Teens Want Their Interactive MTV

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MTV drew more than 2 million online submissions during @MTV Week month in which visitors to MTV's Web site chose every music video shown on the network. A contest to select the next Backstreet Boys single drew 350,000 votes.


"The @MTV week turned out to be incredibly successful for us," said Rick Holzman, vice president of MTV.com. "MTV is a brand and if we think of it in separate divisions we are selling it short. We wanted to position the brand as a cross-media entity to our core 12- to 24-year-old market, and we succeeded tremendously."


During @MTV Week, the site reported a 50 percent increase in unique visitors vs. its previous 11-week average.


The idea for @MTV Week came from a commitment made last year by the company to re-brand itself. The initiative calls for as much interactive programming as possible throughout the year and thrusts MTV.com into the programming side. Instead of treating MTV.com as a separate entity, Holzman said his team is intimately involved in every process of the network's programming and development. Holzman added that this integration will strengthen ties with advertisers and the burgeoning Internet market.


"@MTV Week was a great chance to show our artists and label partners some of the unique capabilities that MTV has over any other music player on the Internet," said Holzman. "We can do television that drives to the Web and we can also allow the Web to help shape what the television product can be."


The first step in MTV's move to link its online and television content was WebRiot, an interactive game show which was renewed for 65 episodes in late February. Since the show debuted last November, more than 6 million people have logged onto MTV.com to play against the show.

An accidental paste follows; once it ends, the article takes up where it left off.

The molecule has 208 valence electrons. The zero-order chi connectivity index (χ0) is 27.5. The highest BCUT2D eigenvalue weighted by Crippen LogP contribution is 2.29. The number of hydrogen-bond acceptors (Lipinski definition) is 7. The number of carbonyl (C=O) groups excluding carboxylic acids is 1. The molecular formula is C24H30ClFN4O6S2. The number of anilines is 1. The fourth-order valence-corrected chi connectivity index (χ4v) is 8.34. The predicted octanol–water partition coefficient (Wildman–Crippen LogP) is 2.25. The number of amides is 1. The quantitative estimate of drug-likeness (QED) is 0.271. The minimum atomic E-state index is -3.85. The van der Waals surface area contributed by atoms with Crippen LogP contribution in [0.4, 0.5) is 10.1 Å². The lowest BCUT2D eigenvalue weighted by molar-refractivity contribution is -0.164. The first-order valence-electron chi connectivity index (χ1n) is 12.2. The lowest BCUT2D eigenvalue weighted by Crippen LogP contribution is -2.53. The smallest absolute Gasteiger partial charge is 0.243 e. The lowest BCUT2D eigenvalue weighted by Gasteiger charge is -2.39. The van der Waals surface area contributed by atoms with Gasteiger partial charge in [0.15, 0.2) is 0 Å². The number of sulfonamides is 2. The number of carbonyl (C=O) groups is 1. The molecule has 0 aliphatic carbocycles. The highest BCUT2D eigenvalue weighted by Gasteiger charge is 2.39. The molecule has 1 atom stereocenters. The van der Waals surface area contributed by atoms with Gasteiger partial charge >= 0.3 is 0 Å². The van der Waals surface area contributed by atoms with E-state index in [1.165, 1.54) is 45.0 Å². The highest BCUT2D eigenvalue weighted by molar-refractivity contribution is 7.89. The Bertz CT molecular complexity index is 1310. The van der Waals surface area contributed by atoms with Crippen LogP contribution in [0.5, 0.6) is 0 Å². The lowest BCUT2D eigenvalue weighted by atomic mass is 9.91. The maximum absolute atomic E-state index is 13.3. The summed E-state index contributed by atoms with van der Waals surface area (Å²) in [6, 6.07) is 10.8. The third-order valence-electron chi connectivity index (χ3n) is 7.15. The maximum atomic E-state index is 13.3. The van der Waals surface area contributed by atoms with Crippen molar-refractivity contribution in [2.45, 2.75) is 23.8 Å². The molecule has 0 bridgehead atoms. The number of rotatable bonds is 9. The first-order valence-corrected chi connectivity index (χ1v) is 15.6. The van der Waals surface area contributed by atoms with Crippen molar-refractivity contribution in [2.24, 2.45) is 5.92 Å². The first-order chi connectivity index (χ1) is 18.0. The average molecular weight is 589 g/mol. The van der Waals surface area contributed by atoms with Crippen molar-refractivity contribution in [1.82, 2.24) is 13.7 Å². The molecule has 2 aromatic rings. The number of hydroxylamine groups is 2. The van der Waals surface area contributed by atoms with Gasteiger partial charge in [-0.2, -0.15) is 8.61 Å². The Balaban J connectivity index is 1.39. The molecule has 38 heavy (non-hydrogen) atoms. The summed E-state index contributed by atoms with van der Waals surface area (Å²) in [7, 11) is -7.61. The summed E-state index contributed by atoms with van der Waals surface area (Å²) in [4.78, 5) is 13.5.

Holzman said that feedback has always been a big part of MTV with viewers voting for the MTV Music and Film awards and selecting video jockeys.


In the early 80's, MTV helped change the way music was marketed. After its pull seemed to level out in the early 90's, the network re-established its market hold with its answer to American Bandstand, called Total Request Live.


TRL boasts an impressive 100,000 online request a day and is one of the most watched cable shows by 12 to 24 years olds. Appearing on the show virtually guarantees an artist a top spot in the singles and album charts.


During @MTV Week, an @MTV special ran everyday occupying the 4:30 p.m. time slot usually held by WebRiot. Ratings in the slot jumped 15 percent and online visitors increased 35 percent. MTV said the ratings jump was due to the similarity between the specials and TRL.


Holzman said a strict permission policy limits MTV's ability to build an e-mail list despite the success of efforts such as @MTV Week.


"We could e-mail them everyday with info about programming and sponsors," said Holzman. "Being that the kids are so young, often under 18, and they religiously watch and go online anyway, we feel we are better off not capitalizing on the list."


The only regular e-mailings MTV.com conducts is a newsletter that visitors must request.


Bruce Tulgan, founder of Rainmaker Thinking, NY, a research and consulting firm that deals specifically with Generation's X and Y, said that this re-branding and privacy policy is in standing with MTV's market share and their past history with their target audience.


"MTV has come to be known for a dynamic relationship between the consumer and the entertainment experience," said Tulgan. "The only way to keep this going is through new media convergence. These programs dovetail perfectly with the trend of 12 to 24 years olds who are online and have the TV on. This demographic more than any other is looking for customization and interactivity... without being bothered consistently."
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